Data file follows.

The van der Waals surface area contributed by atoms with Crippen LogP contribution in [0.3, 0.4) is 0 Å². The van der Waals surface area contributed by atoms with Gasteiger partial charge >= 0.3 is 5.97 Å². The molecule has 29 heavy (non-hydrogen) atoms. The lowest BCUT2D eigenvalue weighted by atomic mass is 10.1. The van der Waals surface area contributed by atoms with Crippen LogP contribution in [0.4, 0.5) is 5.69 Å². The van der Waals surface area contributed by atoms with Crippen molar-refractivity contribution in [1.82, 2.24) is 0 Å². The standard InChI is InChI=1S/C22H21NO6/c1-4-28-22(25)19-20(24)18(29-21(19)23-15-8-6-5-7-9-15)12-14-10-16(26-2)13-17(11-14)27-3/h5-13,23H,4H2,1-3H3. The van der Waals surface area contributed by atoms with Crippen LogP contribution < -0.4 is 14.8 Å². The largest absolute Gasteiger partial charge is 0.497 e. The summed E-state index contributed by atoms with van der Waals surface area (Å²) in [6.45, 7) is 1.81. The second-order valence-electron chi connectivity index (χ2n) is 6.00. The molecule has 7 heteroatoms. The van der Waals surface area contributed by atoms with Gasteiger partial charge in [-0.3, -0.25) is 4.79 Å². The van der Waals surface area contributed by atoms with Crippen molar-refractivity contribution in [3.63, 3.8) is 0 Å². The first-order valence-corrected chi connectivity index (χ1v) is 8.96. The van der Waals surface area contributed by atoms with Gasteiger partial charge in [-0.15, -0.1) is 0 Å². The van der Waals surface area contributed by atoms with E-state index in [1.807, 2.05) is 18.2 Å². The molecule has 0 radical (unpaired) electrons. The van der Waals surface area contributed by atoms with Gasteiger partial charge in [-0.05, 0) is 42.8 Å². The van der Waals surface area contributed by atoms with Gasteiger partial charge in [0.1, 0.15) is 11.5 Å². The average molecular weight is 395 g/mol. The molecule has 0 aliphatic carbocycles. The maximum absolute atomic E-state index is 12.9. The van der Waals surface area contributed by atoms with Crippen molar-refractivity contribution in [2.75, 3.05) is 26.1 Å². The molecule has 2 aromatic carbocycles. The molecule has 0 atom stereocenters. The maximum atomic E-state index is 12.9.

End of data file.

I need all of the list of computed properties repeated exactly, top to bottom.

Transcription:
The van der Waals surface area contributed by atoms with Crippen LogP contribution in [0.3, 0.4) is 0 Å². The van der Waals surface area contributed by atoms with Gasteiger partial charge >= 0.3 is 5.97 Å². The molecule has 29 heavy (non-hydrogen) atoms. The lowest BCUT2D eigenvalue weighted by atomic mass is 10.1. The van der Waals surface area contributed by atoms with Crippen LogP contribution in [0.4, 0.5) is 5.69 Å². The van der Waals surface area contributed by atoms with Crippen molar-refractivity contribution in [1.82, 2.24) is 0 Å². The standard InChI is InChI=1S/C22H21NO6/c1-4-28-22(25)19-20(24)18(29-21(19)23-15-8-6-5-7-9-15)12-14-10-16(26-2)13-17(11-14)27-3/h5-13,23H,4H2,1-3H3. The van der Waals surface area contributed by atoms with Crippen LogP contribution < -0.4 is 14.8 Å². The largest absolute Gasteiger partial charge is 0.497 e. The summed E-state index contributed by atoms with van der Waals surface area (Å²) in [6.45, 7) is 1.81. The second-order valence-electron chi connectivity index (χ2n) is 6.00. The molecule has 7 heteroatoms. The van der Waals surface area contributed by atoms with Gasteiger partial charge in [-0.3, -0.25) is 4.79 Å². The van der Waals surface area contributed by atoms with Crippen molar-refractivity contribution in [3.63, 3.8) is 0 Å². The first-order valence-corrected chi connectivity index (χ1v) is 8.96. The van der Waals surface area contributed by atoms with Gasteiger partial charge in [-0.15, -0.1) is 0 Å². The van der Waals surface area contributed by atoms with E-state index in [1.807, 2.05) is 18.2 Å². The molecule has 0 radical (unpaired) electrons. The van der Waals surface area contributed by atoms with Gasteiger partial charge in [-0.05, 0) is 42.8 Å². The van der Waals surface area contributed by atoms with Gasteiger partial charge in [0.1, 0.15) is 11.5 Å². The average molecular weight is 395 g/mol. The molecule has 0 aliphatic carbocycles. The maximum absolute atomic E-state index is 12.9. The van der Waals surface area contributed by atoms with Crippen molar-refractivity contribution in [2.75, 3.05) is 26.1 Å². The molecule has 2 aromatic carbocycles. The molecule has 0 atom stereocenters. The maximum atomic E-state index is 12.9.